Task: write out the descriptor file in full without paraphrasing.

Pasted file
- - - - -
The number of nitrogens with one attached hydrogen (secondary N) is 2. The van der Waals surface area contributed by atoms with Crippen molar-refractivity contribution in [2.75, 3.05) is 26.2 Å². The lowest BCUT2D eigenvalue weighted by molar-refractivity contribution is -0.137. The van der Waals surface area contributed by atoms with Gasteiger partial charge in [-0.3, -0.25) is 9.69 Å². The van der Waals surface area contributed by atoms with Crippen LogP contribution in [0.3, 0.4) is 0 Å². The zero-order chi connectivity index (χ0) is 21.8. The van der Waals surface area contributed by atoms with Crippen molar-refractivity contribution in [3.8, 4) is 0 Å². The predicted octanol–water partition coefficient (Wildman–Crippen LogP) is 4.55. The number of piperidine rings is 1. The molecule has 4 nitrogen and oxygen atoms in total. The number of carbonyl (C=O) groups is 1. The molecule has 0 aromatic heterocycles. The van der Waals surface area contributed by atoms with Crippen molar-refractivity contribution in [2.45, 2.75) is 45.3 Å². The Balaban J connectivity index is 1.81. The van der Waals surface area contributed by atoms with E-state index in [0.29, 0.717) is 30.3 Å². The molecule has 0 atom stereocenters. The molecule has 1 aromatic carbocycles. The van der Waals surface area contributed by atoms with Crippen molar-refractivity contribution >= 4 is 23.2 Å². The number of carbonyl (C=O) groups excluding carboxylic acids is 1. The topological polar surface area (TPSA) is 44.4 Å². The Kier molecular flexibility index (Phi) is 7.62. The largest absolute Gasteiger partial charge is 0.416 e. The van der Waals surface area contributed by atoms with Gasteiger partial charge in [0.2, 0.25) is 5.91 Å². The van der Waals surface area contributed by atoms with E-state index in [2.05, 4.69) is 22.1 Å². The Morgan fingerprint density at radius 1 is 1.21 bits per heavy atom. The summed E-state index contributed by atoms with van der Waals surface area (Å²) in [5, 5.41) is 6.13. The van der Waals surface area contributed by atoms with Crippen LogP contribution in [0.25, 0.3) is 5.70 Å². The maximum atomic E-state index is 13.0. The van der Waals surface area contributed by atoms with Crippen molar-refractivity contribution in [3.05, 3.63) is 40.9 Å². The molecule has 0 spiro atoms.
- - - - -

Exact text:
The number of nitrogens with one attached hydrogen (secondary N) is 2. The van der Waals surface area contributed by atoms with Crippen molar-refractivity contribution in [2.75, 3.05) is 26.2 Å². The lowest BCUT2D eigenvalue weighted by molar-refractivity contribution is -0.137. The van der Waals surface area contributed by atoms with Gasteiger partial charge in [-0.3, -0.25) is 9.69 Å². The van der Waals surface area contributed by atoms with Crippen LogP contribution in [0.3, 0.4) is 0 Å². The zero-order chi connectivity index (χ0) is 21.8. The van der Waals surface area contributed by atoms with Crippen molar-refractivity contribution in [3.8, 4) is 0 Å². The predicted octanol–water partition coefficient (Wildman–Crippen LogP) is 4.55. The number of piperidine rings is 1. The molecule has 4 nitrogen and oxygen atoms in total. The number of carbonyl (C=O) groups is 1. The molecule has 0 aromatic heterocycles. The van der Waals surface area contributed by atoms with Crippen molar-refractivity contribution in [2.45, 2.75) is 45.3 Å². The Balaban J connectivity index is 1.81. The van der Waals surface area contributed by atoms with E-state index in [0.29, 0.717) is 30.3 Å². The molecule has 0 atom stereocenters. The molecule has 1 aromatic carbocycles. The van der Waals surface area contributed by atoms with Crippen molar-refractivity contribution >= 4 is 23.2 Å². The number of carbonyl (C=O) groups excluding carboxylic acids is 1. The topological polar surface area (TPSA) is 44.4 Å². The Kier molecular flexibility index (Phi) is 7.62. The largest absolute Gasteiger partial charge is 0.416 e. The van der Waals surface area contributed by atoms with Gasteiger partial charge in [0.2, 0.25) is 5.91 Å². The van der Waals surface area contributed by atoms with E-state index in [2.05, 4.69) is 22.1 Å². The Morgan fingerprint density at radius 1 is 1.21 bits per heavy atom. The summed E-state index contributed by atoms with van der Waals surface area (Å²) in [5, 5.41) is 6.13. The van der Waals surface area contributed by atoms with Crippen LogP contribution in [0.25, 0.3) is 5.70 Å². The maximum atomic E-state index is 13.0. The van der Waals surface area contributed by atoms with Crippen molar-refractivity contribution in [3.05, 3.63) is 40.9 Å². The molecule has 0 spiro atoms.